Usually, as an employer you need to decide whether to uphold the grievance in full, uphold parts of the grievance and reject others, or reject it in full. If you uphold the grievance wholly or in part, you will need to identify the action that it will take to resolve the issue. Irrespective of the outcome, you will need to respond to the employee formally on the outcome with the reasons behind your decision. It is usual that an employee has the right to appeal a decision. Again, your grievance policy is key here to set out the process for this. You will need to ensure that the Manager involved in the appeal is different to the Manager who decided on the initial grievance outcome.

This should be heard by a manager who is more senior than the person who dealt with the grievance, and who has not previously been involved in the proceedings. If there is no more senior manager, as may be the case in small businesses, another manager should hear the appeal, or alternatively you could chose for an external independent HR Consultant to hear it for you.

If you don’t deal with complaints – what effect can it have on your business?

Employees who feel they have no way to communicate their concerns will feel that their employer doesn’t care. Problems that aren’t dealt with can escalate into sickness absence, stress or even land you in a tribunal. Either way, the consequences are not good and can be costly.

What’s more, most people don’t file complaints for fun – instead, they do so because they feel something is seriously wrong and want it fixed. Your most important job is to help your people to shine and, if they’re obstacles to that, you need to understand and deal with them.

How to reduce complaints in your business

It begins by having the right people in your business. People with the right attitude will have a glass-half-full rather than glass-half-empty attitude and will look for solutions to situations rather than problems. Even the most positive people, however, will get frustrated at some point. And that’s why it’s about creating a culture that is about taking care of your people who are working hard to make the company succeed.

People need attention

And the single best tool for any leader is the one-to-one, which is a regular conversation where you’re helping team members to succeed, rather than leaving them to sink. It’s a two-way dialogue for them to share problems and concerns as well as you giving them recognition for areas where they have excelled and ideas for how they can continuously improve.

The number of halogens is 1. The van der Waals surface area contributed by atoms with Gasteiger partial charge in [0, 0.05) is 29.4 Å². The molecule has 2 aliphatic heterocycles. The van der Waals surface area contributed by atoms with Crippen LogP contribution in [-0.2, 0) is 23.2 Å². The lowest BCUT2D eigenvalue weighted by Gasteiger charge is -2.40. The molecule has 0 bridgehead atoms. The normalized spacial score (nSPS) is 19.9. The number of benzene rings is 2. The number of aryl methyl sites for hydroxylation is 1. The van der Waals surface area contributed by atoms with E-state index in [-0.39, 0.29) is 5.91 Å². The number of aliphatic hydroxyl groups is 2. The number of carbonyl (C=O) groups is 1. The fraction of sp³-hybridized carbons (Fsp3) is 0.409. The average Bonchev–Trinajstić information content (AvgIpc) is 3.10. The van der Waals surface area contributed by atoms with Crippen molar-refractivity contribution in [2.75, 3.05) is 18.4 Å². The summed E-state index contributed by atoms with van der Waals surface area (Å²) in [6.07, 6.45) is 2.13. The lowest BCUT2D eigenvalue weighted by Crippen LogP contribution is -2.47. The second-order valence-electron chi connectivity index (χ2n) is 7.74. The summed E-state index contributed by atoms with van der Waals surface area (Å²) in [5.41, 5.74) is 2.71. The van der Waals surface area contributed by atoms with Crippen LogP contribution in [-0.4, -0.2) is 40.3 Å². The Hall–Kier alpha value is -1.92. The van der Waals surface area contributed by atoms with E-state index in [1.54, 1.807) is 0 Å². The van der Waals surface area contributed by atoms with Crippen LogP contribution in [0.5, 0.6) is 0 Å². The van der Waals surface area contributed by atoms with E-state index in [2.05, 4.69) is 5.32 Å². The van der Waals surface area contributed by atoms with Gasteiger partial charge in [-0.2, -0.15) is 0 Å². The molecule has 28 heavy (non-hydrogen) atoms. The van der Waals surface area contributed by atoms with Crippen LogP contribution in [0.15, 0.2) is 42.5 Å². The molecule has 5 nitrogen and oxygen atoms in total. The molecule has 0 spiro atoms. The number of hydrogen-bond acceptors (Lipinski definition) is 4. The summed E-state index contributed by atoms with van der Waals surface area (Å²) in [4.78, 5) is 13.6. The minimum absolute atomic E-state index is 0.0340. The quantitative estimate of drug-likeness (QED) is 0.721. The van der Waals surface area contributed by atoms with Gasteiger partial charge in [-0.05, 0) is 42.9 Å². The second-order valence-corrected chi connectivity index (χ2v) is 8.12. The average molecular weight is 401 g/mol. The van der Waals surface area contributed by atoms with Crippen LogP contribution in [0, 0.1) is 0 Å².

As a business owner, you can’t give your people the attention they need alone. There’s likely to be too many – and not enough time. That why you need to surround yourself with a team of competent managers – and that means giving them the tools and training they need to be able to manage their teams well.

How can a HR consultant help with complaints and grievances?

If you’re not a HR expert (and you probably didn’t start your business to become one) then you’ll probably need help to do things right.

You need a HR strategy to enable a positive, pro-active culture, one that seeks to avoid complaints occurring in the first place. A HR Consultant can help, through that strategy, to ensure that you’re defining and hiring the right people that you need for your business. A HR Consultant can also help ensure that you and your managers have the right training and tools to enable you to have highly effective one-to-one meetings that support your people.

HR Consultants can be helpful in many other ways. They can ensure that you have the correct policies in place for dealing with complaints – or grievances –and effectively protect your business.

Not many people like conflict, so they can train you and your managers to have the confidence to deal with those difficult situations effectively. And, if things get emotional (and they often can do) then they can step in by providing objectivity to resolve complaints or grievances calmly and sensitively.

Finally, if things reach the grievance stage – an expert hand from a HR Consultant is very much advised. Because stakes can be high if this is not done properly.

Need help with your complaints procedure, or looking for Human Resources support?

Employee complaints are frustrating, they can cause significant stress and be very costly.  Not just that, they distract you and prevent your business from growing. However, there are steps you can take to reduce complaints in your workplace and the potential consequence of dealing with them wrongly.

The best solution, for this, if you don’t have HR expertise in-house, is a HR Consultant.

If you are struggling to deal with complaints in your workplace, Wright People HR can help.  We’re a team of HR Consultants who can put together a dedicated complaints procedure, or deal with specific employee issues, no matter how serious or formal.

Better still, we can help you to avoid complaints, by creating the right culture – one of positivity where managers have the right tools and training to help people to shine without the fear of being able to deal with difficult issues effectively, as and when they may arise. Get in touch for a free consultation and let’s scale your business through HR.